|Publication number||US6546958 B1|
|Application number||US 10/010,032|
|Publication date||Apr 15, 2003|
|Filing date||Nov 30, 2001|
|Priority date||Nov 30, 2001|
|Also published as||DE02739661T1, DE60217914D1, DE60217914T2, EP1458614A1, EP1458614A4, EP1458614B1, WO2003047980A1|
|Publication number||010032, 10010032, US 6546958 B1, US 6546958B1, US-B1-6546958, US6546958 B1, US6546958B1|
|Inventors||Joseph Parker, Gary Gomes|
|Original Assignee||B & H Manufacturing Company, Inc.|
|Export Citation||BiBTeX, EndNote, RefMan|
|Patent Citations (8), Referenced by (15), Classifications (11), Legal Events (6)|
|External Links: USPTO, USPTO Assignment, Espacenet|
1. Field of the Invention
The present invention pertains generally to a method of labeling containers in which a stationary vacuum plate assembly provides different levels of vacuum to a rotating vacuum drum used to support segments of label material, and more particularly to a vacuum drum with a floating shoe to provide improved control over label segments during processing.
2. Description of the Background Art
Labeling containers by applying preprinted film labels is a popular alternative to conventional lithography. Various environmental problems, including air pollution and recycling concerns, strongly favor adoption of preprinted films for labeling containers. Plastic containers, metal cans and glass bottles can be labeled effectively with film labels.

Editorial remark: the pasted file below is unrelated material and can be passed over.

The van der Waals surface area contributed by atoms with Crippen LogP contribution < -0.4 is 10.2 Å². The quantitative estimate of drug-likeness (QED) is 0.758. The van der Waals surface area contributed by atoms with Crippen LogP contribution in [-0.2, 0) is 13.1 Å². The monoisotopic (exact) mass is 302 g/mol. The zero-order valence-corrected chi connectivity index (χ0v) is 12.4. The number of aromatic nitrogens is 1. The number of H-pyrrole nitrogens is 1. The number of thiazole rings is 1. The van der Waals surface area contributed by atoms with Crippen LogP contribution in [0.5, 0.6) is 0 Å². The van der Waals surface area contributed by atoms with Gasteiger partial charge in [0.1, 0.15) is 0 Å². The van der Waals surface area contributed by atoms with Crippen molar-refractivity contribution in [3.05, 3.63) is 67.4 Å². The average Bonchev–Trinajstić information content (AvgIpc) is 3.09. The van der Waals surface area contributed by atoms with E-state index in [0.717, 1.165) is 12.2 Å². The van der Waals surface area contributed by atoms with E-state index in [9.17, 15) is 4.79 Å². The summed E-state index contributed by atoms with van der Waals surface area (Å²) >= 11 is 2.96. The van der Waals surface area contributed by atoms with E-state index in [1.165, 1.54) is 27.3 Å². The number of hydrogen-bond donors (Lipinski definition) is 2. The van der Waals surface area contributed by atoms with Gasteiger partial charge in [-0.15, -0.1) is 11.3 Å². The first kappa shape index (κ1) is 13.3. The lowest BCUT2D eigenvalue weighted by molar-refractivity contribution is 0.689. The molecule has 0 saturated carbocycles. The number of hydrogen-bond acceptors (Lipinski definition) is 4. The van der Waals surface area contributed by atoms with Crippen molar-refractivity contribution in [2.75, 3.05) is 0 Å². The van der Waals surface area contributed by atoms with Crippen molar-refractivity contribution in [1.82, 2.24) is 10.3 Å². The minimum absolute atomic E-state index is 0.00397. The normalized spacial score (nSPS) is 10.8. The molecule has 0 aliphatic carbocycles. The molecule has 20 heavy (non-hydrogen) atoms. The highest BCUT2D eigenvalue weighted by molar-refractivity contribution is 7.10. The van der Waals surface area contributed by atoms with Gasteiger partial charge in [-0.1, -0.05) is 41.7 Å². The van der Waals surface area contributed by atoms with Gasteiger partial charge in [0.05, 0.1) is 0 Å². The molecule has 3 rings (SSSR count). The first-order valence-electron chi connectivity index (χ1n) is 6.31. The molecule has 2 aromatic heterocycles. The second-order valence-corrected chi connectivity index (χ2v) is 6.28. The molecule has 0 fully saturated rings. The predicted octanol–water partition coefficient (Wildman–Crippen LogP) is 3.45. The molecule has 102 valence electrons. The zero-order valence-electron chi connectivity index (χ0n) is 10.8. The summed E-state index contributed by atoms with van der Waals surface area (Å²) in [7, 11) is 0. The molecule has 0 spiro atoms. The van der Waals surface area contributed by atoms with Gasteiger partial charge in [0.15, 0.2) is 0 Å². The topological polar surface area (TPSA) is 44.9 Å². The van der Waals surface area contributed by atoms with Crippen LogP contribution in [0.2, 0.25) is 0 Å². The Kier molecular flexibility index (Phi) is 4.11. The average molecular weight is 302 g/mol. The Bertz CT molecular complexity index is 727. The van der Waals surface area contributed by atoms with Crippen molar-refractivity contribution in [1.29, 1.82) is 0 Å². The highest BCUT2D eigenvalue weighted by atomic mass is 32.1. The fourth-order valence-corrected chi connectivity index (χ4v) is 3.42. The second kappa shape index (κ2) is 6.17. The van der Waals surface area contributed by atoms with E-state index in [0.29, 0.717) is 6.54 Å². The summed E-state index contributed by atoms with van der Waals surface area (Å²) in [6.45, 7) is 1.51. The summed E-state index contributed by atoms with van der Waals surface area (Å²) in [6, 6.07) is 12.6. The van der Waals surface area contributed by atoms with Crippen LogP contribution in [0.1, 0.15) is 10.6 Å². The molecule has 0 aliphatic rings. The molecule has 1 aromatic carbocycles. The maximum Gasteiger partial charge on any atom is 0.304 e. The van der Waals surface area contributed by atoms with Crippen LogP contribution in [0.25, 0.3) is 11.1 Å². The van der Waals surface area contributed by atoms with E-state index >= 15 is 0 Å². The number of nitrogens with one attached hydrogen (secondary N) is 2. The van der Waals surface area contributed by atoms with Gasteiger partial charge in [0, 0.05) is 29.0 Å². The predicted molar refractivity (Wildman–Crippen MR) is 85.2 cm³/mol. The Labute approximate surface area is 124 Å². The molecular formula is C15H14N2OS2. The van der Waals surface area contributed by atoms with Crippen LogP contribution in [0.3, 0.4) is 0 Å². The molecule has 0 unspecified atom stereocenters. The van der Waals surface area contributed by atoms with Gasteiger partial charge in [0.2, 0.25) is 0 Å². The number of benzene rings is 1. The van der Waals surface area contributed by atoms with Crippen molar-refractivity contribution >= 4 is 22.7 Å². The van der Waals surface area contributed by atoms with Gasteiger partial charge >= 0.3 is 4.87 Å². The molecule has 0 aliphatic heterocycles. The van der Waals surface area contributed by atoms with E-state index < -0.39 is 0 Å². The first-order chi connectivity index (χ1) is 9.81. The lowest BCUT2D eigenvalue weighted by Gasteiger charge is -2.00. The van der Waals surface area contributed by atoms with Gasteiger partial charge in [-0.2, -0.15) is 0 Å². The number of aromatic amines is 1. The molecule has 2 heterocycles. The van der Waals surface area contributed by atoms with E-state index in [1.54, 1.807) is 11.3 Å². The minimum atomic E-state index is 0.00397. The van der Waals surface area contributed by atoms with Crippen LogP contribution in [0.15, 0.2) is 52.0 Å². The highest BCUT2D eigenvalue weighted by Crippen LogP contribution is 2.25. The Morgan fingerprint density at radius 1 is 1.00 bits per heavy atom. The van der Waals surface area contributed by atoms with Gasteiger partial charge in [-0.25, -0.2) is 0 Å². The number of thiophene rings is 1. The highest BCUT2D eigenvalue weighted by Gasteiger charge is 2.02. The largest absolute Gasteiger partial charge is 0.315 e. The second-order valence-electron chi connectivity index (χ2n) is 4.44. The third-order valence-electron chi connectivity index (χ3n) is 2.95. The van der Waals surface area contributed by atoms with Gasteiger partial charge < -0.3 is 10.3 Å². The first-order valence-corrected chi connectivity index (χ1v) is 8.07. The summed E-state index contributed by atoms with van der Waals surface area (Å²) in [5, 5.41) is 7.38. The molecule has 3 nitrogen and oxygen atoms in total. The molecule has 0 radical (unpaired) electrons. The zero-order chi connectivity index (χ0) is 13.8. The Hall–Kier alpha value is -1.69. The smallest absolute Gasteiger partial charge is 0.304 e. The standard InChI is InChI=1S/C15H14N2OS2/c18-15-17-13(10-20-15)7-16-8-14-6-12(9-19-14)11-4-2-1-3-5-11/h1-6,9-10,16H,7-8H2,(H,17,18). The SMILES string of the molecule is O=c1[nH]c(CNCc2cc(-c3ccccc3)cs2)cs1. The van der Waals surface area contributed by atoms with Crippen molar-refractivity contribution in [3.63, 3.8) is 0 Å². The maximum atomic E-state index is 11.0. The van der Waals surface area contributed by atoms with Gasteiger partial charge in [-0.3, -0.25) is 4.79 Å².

Cost considerations have led to the development of thin films which have the advantage of reducing the cost of materials used, but require increasingly more stringent process controls to allow high speed labeling equipment to handle thin, stretchable, and relatively flimsy labeling materials.
Labeling speed is an important consideration in high production canning and bottling plants, since it is unacceptable for labeling processes to impede productivity of a bottling or canning line. Labeling speed is of paramount importance, with labeling speeds in excess of ten containers per second being possible to achieve with some labeling materials. Generally, thicker materials that are resistant to stretching are easier to handle by conventional labeling machines.
When thin labeling materials are run at high speeds, problems, such as label splitting, stretching labels and misalignment of labels, are encountered. With roll-fed labels, when the labels are cut from the web of label material, excessive tension on the label can cause the labels to split instead of being cut. Similarly, over-tensioning thin labels can cause the labels to stretch as they are applied to the vacuum drum. As the labels are transferred to a vacuum drum, excessive vacuum can cause the label segment to shift or snap, leading to misaligned labels on the containers.